Raoul Wootliff of The Times of Israel characterized Netanyahu’s speech as preceded by a “hyperbolic and fear-mongering build up.” Haaretz’s Chemi Shalev spun it this way: “The prime minister risks casting himself as pushing for a U.S.-Iranian confrontation just as he did with Saddam Hussein in 2002.” In other words, since there were no nuclear armaments then, there are none now.
The media message: Netanyahu Lied.
Shalev added that the operation was “a blatant play to domestic public opinion.”
The media message: Netanyahu is a Megalomaniac.
Amir Oren, now at Walla after leaving Haaretz, described the event as “Netanyahu’s Show of Illusions” during which he revealed “old and dusty documents... nothing new.”
He added that “the only thing that interests him [Netanyahu] is delaying the criminal probe against him.”
We are reminded of the media accusing Menachem Begin over the bombing of Osirak in 1982 of possibly sacrificing IAF pilots’ lives just to win the election that month.
Humor also served the media to depreciate what the Mossad had accomplished.
Amy Spiro, writing in this newspaper on May 1, noted that Amichai Stern, the tech and foreign affairs correspondent of Kan, the Israel Public Broadcasting Corporation, posted a photoshopped image of Netanyahu hawking goods on Israel’s shopping network. Jokes quickly spread. The police were opening yet another criminal probe against Netanyahu, this time for the theft of Iranian files. Another was that Culture and Sports Minister Miri Regev had decided to submit the film recording to the Academy Awards in the category of Short Documentary.
Indeed, many reports highlighted the aspect of a “good show,” one that was “dramatic.” Content was quickly relegated to second place and claims that Iran was actually fulfilling the terms of the deal US President Barack Obama had negotiated were given prominence.
Incidentally, and worthy of more extensive treatment, is the phenomenon of journalists expressing themselves quite freely and without normative ethical restraints on Twitter and Telegram. The practice clearly demonstrates that there is a major problem when it comes to the ability of the public to obtain professional-quality media content.
Almost none of the senior pundits we reviewed raised the point that the total lack of on-site inspections of Iranian installations dovetails with Israel’s claim that Iran was lying or that, as Caroline Glick noted lasted Friday, the storing of the materials was a breach of Article T82 of the Joint Comprehensive Plan of Action, the “Iran deal” Dr. Haim Shine observed in Israel Hayom that “Mockery backfires on the media” and that a for ”group of well-known Israeli broadcasters, media pundits and political figures... their hatred of Netanyahu, the ‘Bibiphobia Syndrome,’ throws off their judgment, overpowering their love of country and their concern for its future and security.”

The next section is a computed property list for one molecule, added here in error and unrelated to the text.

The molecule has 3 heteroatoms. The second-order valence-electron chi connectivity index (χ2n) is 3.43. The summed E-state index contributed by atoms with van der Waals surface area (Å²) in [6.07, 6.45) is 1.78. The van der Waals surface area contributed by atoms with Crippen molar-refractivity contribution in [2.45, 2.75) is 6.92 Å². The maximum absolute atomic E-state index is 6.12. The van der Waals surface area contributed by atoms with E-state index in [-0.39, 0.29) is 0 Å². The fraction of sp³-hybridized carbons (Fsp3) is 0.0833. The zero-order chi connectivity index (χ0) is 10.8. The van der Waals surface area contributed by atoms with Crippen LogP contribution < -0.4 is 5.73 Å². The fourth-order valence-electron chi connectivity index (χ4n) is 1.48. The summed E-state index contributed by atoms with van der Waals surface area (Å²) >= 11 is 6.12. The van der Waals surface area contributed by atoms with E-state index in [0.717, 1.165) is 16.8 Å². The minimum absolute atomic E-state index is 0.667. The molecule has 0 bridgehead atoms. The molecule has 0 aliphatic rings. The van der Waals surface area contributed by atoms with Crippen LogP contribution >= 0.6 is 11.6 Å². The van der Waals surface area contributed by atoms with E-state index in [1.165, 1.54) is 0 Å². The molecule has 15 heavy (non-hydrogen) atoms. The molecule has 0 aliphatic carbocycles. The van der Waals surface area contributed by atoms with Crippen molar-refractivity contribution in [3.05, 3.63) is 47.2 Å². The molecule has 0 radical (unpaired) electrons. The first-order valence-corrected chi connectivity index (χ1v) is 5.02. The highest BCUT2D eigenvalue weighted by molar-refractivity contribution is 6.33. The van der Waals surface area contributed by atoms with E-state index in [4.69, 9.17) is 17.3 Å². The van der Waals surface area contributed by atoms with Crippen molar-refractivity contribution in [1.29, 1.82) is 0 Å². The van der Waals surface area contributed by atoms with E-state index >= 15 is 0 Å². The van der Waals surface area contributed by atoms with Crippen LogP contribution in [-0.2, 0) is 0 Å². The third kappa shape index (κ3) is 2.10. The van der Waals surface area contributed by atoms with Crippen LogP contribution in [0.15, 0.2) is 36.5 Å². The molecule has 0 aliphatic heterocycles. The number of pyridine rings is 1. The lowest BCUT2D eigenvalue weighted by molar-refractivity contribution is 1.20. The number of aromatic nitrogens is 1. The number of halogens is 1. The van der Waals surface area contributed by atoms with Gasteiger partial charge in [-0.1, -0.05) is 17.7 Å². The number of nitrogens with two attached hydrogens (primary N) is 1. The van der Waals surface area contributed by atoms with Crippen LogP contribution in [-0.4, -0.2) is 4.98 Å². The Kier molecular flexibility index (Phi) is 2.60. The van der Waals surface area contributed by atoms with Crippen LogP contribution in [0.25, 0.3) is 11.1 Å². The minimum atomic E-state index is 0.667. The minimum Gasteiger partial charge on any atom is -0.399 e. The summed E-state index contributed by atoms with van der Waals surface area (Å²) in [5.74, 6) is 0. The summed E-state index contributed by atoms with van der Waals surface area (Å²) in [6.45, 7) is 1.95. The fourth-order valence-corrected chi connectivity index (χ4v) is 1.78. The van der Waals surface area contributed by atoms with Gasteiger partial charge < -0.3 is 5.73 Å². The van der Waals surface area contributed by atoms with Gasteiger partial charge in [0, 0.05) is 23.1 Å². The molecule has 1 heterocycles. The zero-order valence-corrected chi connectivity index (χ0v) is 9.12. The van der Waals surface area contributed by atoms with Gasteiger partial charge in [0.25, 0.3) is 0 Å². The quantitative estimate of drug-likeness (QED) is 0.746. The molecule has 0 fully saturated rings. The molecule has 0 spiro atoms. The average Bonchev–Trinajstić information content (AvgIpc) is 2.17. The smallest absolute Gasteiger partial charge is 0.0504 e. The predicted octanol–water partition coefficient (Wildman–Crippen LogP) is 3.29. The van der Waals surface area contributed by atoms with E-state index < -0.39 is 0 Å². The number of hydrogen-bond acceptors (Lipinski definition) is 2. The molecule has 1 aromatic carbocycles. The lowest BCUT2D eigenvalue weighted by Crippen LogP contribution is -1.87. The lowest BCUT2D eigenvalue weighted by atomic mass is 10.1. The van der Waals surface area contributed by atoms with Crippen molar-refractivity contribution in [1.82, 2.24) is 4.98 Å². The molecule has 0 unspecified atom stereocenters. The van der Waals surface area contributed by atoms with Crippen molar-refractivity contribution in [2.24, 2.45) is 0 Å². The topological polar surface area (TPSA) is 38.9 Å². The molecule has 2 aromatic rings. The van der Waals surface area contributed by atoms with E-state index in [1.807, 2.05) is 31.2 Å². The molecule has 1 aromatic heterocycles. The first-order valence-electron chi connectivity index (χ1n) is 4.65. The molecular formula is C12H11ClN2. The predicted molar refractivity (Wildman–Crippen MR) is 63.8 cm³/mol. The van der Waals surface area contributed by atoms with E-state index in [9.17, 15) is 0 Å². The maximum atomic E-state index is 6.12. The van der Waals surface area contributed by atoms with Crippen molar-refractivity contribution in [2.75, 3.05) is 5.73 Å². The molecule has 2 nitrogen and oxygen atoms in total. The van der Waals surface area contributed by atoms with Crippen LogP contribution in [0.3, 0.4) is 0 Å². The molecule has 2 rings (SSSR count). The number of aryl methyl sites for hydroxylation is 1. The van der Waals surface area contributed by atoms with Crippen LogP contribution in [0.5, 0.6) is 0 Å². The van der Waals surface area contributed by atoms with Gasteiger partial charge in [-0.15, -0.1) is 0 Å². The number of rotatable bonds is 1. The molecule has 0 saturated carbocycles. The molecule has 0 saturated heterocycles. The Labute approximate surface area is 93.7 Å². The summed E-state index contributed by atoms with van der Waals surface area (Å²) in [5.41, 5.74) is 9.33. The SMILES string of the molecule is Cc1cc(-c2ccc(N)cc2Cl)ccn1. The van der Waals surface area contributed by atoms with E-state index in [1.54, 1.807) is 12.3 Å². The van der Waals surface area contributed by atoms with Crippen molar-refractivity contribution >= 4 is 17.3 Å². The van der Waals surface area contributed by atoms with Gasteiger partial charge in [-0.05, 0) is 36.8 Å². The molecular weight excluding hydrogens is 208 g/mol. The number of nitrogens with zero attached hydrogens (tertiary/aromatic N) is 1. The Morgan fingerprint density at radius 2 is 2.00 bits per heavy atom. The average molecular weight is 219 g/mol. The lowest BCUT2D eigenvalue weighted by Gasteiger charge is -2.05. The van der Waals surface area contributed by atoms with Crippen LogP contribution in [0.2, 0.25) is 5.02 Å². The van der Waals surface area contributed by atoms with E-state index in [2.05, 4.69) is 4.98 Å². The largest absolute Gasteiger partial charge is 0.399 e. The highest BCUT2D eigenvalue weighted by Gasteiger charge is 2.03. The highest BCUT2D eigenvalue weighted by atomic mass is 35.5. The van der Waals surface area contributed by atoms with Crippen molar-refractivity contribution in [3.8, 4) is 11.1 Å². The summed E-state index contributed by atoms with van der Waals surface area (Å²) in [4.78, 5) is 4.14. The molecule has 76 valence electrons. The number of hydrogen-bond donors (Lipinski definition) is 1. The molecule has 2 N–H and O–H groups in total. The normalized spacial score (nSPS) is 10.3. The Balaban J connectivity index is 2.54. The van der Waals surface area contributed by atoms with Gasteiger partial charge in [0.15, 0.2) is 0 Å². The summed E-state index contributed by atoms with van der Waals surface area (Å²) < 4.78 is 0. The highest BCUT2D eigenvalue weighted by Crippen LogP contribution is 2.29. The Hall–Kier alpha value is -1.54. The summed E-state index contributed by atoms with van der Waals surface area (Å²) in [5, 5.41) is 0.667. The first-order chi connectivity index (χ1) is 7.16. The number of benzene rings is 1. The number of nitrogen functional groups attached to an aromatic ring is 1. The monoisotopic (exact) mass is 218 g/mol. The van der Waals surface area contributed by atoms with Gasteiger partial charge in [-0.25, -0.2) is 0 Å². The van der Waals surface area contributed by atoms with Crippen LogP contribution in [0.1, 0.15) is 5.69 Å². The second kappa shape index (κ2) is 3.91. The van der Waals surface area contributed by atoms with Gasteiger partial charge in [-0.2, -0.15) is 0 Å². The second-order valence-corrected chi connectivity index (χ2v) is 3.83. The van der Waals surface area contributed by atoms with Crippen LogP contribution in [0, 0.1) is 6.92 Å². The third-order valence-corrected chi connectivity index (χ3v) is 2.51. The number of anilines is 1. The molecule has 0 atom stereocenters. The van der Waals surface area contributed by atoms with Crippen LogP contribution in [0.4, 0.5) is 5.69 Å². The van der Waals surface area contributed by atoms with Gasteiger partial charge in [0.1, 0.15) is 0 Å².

To be fair to Haaretz, last Friday, IMW awardee for excellence in economic reporting Nehemia Strassler wrote: “Might it be that Netanyahu is right? A new accord is needed, one that will prevent Iran from acquiring nuclear weapons forever.
Our survival depends on it.”
This inserting of journalists, themselves as well as their biased opinions, into their reporting, is part of what Kelly Jane Torrance published in the conservative Weekly Standard on April 27: “There’s nothing the media love more than a story about themselves and if it isn’t about them, they’ll make it so.”
Using disparaging terms, casting doubt where there is none, quoting interested parties and providing less-than-necessary information to prevent media consumers from making informed decisions is not only unethical, but should be criminal.
The authors are members of Israel’s Media Watch. (